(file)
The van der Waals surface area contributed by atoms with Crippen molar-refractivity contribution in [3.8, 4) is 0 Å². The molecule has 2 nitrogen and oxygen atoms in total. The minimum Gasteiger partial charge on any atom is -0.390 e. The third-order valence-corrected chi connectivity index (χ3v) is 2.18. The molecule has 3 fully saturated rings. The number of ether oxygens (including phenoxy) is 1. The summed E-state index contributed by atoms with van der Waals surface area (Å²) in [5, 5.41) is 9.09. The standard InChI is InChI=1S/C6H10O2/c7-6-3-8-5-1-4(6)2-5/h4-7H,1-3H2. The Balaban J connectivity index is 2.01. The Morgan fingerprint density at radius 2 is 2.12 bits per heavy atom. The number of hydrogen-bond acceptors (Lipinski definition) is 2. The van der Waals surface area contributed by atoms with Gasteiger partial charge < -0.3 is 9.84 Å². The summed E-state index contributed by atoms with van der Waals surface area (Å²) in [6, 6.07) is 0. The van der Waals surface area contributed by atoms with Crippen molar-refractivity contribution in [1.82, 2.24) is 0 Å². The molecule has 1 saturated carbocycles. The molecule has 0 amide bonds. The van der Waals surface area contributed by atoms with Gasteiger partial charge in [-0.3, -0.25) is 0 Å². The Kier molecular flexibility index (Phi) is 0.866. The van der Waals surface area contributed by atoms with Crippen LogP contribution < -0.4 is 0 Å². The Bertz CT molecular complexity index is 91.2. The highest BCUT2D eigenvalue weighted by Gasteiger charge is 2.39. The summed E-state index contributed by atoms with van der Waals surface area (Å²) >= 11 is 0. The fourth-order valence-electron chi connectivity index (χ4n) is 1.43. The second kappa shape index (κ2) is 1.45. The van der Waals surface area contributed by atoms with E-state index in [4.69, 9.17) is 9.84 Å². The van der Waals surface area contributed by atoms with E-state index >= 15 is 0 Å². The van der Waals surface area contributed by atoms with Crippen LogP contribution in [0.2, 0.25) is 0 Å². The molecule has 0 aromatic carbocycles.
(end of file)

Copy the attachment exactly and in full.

The van der Waals surface area contributed by atoms with Crippen molar-refractivity contribution in [3.8, 4) is 0 Å². The molecule has 2 nitrogen and oxygen atoms in total. The minimum Gasteiger partial charge on any atom is -0.390 e. The third-order valence-corrected chi connectivity index (χ3v) is 2.18. The molecule has 3 fully saturated rings. The number of ether oxygens (including phenoxy) is 1. The summed E-state index contributed by atoms with van der Waals surface area (Å²) in [5, 5.41) is 9.09. The standard InChI is InChI=1S/C6H10O2/c7-6-3-8-5-1-4(6)2-5/h4-7H,1-3H2. The Balaban J connectivity index is 2.01. The Morgan fingerprint density at radius 2 is 2.12 bits per heavy atom. The number of hydrogen-bond acceptors (Lipinski definition) is 2. The van der Waals surface area contributed by atoms with Gasteiger partial charge < -0.3 is 9.84 Å². The summed E-state index contributed by atoms with van der Waals surface area (Å²) in [6, 6.07) is 0. The van der Waals surface area contributed by atoms with Crippen molar-refractivity contribution in [1.82, 2.24) is 0 Å². The molecule has 1 saturated carbocycles. The molecule has 0 amide bonds. The van der Waals surface area contributed by atoms with Gasteiger partial charge in [-0.3, -0.25) is 0 Å². The Kier molecular flexibility index (Phi) is 0.866. The van der Waals surface area contributed by atoms with Crippen LogP contribution < -0.4 is 0 Å². The Bertz CT molecular complexity index is 91.2. The highest BCUT2D eigenvalue weighted by Gasteiger charge is 2.39. The summed E-state index contributed by atoms with van der Waals surface area (Å²) >= 11 is 0. The fourth-order valence-electron chi connectivity index (χ4n) is 1.43. The second kappa shape index (κ2) is 1.45. The van der Waals surface area contributed by atoms with E-state index in [4.69, 9.17) is 9.84 Å². The van der Waals surface area contributed by atoms with E-state index >= 15 is 0 Å². The van der Waals surface area contributed by atoms with Crippen LogP contribution in [0.2, 0.25) is 0 Å². The molecule has 0 aromatic carbocycles.